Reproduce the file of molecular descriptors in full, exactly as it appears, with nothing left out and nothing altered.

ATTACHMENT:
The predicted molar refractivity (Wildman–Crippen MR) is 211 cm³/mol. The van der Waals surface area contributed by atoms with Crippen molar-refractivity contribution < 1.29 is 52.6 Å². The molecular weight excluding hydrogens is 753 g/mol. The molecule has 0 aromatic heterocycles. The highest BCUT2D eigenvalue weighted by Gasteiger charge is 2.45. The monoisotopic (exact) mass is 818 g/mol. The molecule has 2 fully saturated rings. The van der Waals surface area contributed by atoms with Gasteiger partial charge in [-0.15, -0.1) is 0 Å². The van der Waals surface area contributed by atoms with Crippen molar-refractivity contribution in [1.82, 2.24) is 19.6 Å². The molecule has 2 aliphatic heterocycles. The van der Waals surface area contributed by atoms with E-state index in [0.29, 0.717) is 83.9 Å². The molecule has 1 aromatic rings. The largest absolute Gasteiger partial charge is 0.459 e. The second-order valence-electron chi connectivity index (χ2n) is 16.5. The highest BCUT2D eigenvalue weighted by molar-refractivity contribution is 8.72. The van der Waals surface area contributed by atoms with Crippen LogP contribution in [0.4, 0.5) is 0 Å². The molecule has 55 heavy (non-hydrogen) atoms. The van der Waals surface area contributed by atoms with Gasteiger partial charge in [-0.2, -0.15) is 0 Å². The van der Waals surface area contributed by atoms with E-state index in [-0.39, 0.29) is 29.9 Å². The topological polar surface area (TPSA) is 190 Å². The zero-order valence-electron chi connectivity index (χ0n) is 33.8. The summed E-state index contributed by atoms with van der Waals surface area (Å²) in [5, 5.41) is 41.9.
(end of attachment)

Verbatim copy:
The predicted molar refractivity (Wildman–Crippen MR) is 211 cm³/mol. The van der Waals surface area contributed by atoms with Crippen molar-refractivity contribution < 1.29 is 52.6 Å². The molecular weight excluding hydrogens is 753 g/mol. The molecule has 0 aromatic heterocycles. The highest BCUT2D eigenvalue weighted by Gasteiger charge is 2.45. The monoisotopic (exact) mass is 818 g/mol. The molecule has 2 fully saturated rings. The van der Waals surface area contributed by atoms with Gasteiger partial charge in [-0.15, -0.1) is 0 Å². The van der Waals surface area contributed by atoms with Crippen molar-refractivity contribution in [1.82, 2.24) is 19.6 Å². The molecule has 2 aliphatic heterocycles. The van der Waals surface area contributed by atoms with E-state index in [0.29, 0.717) is 83.9 Å². The molecule has 1 aromatic rings. The largest absolute Gasteiger partial charge is 0.459 e. The second-order valence-electron chi connectivity index (χ2n) is 16.5. The highest BCUT2D eigenvalue weighted by molar-refractivity contribution is 8.72. The van der Waals surface area contributed by atoms with Crippen LogP contribution in [0.4, 0.5) is 0 Å². The molecule has 55 heavy (non-hydrogen) atoms. The van der Waals surface area contributed by atoms with Gasteiger partial charge in [-0.2, -0.15) is 0 Å². The van der Waals surface area contributed by atoms with E-state index in [-0.39, 0.29) is 29.9 Å². The topological polar surface area (TPSA) is 190 Å². The zero-order valence-electron chi connectivity index (χ0n) is 33.8. The summed E-state index contributed by atoms with van der Waals surface area (Å²) in [5, 5.41) is 41.9.